Samuel Ajani

behind the ìrókò tree, I sat, head buried
into the burrow of my arms like chitons
in a stream of boulders. the burning breeze leapt
into tingles—darkness smooched the sky
into a splurge of stars. my phone rang
& it was my mother. she prayed,
boy, may you return home
which is to say my brother went
& the field became a grave—which is
to say my name is hope & my body, a light
at the end of her tunnel.
I fell silent like the decibels of an anechoic chamber.
it’s my 22nd year & my palms are still barren
like the scalp of an octogenarian.
see, I have wandered too long in the wasteland
like a waxwing in the art of seeking.
I held too long to this rope of dreams—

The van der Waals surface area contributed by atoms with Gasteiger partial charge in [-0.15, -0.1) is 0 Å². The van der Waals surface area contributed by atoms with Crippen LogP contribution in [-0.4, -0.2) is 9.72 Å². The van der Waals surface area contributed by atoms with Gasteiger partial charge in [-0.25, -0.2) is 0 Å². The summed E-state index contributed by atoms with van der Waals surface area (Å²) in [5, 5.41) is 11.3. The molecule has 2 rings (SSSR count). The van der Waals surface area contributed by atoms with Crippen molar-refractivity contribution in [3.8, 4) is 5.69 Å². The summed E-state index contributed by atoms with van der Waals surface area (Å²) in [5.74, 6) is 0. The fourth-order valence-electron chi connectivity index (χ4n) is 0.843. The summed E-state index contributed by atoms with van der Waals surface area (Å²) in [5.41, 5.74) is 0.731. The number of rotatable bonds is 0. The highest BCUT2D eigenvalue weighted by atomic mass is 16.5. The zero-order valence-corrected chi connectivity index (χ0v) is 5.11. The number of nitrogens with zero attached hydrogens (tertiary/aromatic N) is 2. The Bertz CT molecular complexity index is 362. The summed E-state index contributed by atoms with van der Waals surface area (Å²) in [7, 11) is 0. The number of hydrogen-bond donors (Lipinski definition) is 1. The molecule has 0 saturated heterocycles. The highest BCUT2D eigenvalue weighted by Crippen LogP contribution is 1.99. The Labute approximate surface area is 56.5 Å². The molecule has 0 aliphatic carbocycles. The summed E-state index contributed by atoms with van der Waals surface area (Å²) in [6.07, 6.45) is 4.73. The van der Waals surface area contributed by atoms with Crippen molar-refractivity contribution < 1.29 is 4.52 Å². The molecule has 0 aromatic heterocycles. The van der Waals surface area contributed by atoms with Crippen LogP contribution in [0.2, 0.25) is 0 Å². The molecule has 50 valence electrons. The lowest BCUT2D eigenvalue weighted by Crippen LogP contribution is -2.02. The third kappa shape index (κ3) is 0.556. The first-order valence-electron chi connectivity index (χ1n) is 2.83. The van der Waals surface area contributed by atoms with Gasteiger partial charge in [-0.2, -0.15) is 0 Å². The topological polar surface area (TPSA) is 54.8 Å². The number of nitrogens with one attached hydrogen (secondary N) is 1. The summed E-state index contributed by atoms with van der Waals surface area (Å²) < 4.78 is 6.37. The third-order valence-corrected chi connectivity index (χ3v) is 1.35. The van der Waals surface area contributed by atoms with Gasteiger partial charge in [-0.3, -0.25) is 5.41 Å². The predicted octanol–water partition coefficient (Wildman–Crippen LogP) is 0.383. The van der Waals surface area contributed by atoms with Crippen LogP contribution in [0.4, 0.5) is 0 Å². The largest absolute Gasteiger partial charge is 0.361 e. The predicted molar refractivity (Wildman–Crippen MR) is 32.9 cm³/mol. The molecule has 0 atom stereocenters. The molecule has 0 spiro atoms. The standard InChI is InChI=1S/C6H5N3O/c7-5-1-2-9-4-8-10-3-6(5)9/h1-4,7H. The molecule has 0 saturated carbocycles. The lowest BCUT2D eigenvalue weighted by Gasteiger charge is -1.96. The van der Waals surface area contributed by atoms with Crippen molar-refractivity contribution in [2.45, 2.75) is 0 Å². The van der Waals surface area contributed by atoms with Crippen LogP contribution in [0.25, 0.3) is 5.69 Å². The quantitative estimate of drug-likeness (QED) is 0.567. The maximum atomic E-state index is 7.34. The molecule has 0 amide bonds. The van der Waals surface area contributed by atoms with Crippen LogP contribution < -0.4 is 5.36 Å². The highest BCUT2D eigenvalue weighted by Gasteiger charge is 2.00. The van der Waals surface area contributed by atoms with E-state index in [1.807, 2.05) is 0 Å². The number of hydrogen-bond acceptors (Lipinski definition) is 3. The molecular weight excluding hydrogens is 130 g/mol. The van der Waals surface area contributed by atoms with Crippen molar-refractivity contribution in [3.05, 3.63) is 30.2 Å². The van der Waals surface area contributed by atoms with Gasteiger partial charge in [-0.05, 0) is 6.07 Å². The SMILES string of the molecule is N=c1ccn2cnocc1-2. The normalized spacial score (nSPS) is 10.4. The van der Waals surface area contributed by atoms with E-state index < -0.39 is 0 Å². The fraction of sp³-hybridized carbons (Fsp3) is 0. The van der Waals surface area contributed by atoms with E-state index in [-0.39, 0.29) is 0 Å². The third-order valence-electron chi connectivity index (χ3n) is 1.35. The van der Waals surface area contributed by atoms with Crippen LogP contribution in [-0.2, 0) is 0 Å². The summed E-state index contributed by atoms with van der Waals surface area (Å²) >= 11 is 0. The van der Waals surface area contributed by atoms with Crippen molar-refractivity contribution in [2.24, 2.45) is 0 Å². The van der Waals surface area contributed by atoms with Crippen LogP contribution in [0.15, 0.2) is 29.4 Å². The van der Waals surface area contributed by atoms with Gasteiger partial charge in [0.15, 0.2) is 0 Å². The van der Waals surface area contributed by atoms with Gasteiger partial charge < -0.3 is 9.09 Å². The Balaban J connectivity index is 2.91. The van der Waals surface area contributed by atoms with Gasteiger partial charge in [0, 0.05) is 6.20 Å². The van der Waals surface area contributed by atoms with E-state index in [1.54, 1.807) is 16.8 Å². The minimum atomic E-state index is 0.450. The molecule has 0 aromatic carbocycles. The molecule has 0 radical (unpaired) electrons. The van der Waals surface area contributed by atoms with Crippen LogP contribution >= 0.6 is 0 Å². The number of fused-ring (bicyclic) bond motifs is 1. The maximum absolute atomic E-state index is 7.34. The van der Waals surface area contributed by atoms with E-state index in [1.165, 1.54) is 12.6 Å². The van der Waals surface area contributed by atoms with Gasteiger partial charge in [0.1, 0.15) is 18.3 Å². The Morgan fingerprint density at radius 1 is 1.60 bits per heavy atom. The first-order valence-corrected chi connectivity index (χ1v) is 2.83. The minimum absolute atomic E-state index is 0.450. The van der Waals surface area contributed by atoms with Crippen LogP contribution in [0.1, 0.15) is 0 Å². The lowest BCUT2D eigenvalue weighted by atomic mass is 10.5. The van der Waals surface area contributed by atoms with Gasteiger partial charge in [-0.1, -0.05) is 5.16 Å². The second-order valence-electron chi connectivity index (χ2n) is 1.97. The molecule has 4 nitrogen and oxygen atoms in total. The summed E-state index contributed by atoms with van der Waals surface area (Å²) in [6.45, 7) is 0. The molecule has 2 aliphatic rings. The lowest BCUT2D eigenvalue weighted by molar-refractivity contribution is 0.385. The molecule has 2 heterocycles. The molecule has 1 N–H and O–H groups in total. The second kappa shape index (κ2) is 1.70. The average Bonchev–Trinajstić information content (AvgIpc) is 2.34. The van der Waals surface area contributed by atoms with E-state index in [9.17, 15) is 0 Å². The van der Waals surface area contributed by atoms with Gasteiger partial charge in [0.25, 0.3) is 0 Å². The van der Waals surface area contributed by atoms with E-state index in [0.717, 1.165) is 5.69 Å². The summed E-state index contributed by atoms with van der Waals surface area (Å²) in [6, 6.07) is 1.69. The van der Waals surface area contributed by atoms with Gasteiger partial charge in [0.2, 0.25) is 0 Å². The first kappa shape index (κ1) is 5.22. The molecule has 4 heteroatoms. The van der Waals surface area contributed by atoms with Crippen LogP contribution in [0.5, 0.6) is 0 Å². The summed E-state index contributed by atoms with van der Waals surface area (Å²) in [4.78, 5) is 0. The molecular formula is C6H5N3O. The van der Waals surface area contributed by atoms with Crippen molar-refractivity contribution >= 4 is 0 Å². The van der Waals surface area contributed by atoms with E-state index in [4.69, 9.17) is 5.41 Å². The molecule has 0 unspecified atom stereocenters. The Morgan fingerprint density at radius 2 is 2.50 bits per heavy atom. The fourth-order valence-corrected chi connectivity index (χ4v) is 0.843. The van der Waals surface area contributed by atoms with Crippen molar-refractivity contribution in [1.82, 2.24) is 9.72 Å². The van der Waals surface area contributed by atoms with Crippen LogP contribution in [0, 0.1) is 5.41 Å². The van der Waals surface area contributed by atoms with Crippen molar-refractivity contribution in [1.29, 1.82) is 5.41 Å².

when will these muon of dust metamorphose
into a body of light? when will these pages
of poems musicalize into vocals of a song?
when will this body cultivate an orchard of joy?

Ajani Samuel Victor, Frontier II, is a black writer from the trenches. His work has appeared/forthcoming on Blue marble Review, TST Review, Roughcut Press, Augment Review, and elsewhere. He was the winner of 2021 Prisoner of Love Poetry Contest.

© Variant Literature Inc 2021